Apart from the provisions of Article 13(13) and 157(1) of the Solvency II Directive, the Court also took into account the aim of said provisions to propose for all types of insurance a solution making it possible to determine the Member State of the risk on the basis of objective, and not legal, criteria; particularly for risks not related to a building, a vehicle or travel, the EU law provisions aimed to establish a residual rule for this determination. The CJEU also noted that it is important to identify the particular activity, whose risks are covered by the specific insurance, which in the case in question aims to protect either the seller or the buyer against any liability incurred by the target company in relation to the time before its acquisition or, in other words, against a reduction of the shares’ value caused by a misrepresentation of the seller.
Potential impact on group insurance premiums taxation?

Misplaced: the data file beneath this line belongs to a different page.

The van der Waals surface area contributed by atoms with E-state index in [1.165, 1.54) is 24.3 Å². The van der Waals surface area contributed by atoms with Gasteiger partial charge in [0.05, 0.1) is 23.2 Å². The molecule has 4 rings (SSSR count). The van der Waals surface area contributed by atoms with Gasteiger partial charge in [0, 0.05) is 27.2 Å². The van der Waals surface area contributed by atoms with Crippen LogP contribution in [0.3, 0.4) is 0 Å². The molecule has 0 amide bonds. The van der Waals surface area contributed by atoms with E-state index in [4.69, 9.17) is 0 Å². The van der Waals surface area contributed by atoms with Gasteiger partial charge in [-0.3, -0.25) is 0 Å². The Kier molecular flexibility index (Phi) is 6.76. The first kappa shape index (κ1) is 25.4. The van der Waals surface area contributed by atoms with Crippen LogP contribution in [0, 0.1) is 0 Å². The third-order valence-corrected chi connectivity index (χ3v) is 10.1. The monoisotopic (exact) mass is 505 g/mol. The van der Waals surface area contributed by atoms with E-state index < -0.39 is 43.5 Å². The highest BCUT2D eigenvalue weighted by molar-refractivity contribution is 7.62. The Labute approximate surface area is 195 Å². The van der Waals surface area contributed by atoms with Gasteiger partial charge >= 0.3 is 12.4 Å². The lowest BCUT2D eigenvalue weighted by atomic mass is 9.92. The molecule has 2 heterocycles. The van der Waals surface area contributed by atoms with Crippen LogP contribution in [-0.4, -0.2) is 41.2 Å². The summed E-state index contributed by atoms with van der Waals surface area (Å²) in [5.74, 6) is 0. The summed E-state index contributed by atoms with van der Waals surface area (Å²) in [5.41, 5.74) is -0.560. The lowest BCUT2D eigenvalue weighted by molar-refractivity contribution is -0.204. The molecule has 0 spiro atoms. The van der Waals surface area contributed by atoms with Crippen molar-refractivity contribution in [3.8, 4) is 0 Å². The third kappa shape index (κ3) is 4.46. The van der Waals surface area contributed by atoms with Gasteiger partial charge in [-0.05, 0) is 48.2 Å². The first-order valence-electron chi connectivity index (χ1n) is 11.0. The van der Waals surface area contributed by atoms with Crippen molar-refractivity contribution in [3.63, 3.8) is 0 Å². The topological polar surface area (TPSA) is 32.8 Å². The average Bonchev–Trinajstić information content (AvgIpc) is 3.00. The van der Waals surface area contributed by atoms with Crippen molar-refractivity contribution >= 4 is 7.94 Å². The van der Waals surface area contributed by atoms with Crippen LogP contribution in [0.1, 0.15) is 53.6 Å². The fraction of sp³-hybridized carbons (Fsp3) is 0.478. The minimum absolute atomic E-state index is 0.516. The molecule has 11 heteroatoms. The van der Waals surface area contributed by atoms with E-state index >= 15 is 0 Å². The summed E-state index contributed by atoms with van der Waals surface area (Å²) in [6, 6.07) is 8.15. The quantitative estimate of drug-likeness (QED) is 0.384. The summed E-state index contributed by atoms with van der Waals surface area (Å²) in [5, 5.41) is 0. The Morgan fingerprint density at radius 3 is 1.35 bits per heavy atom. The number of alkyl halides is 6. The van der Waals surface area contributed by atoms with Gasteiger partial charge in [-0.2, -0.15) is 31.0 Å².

Taking this CJEU ruling into consideration, it would be interesting to consider whether and on what grounds its reasoning could extend and apply to group insurance taxation, for which, at the moment, there is little to no specific regulation or regulatory guidance. In the case of the main proceedings in C-74/18, the policyholder (i.e. the buyer or the seller of the target company) is also the person bearing the insured risk. However, in group insurance the insurer covers a risk relating to a defined group of people (such as the employees of a particular employer), different from the policyholder. In this sense it is quite common in group insurances for an insurer having its registered seat in a Member State, to enter into a group insurance contract with a company – the policyholder - having its registered seat in the same Member State, which shall cover a risk relating to the policyholder’s employees who are located (reside) in another Member State.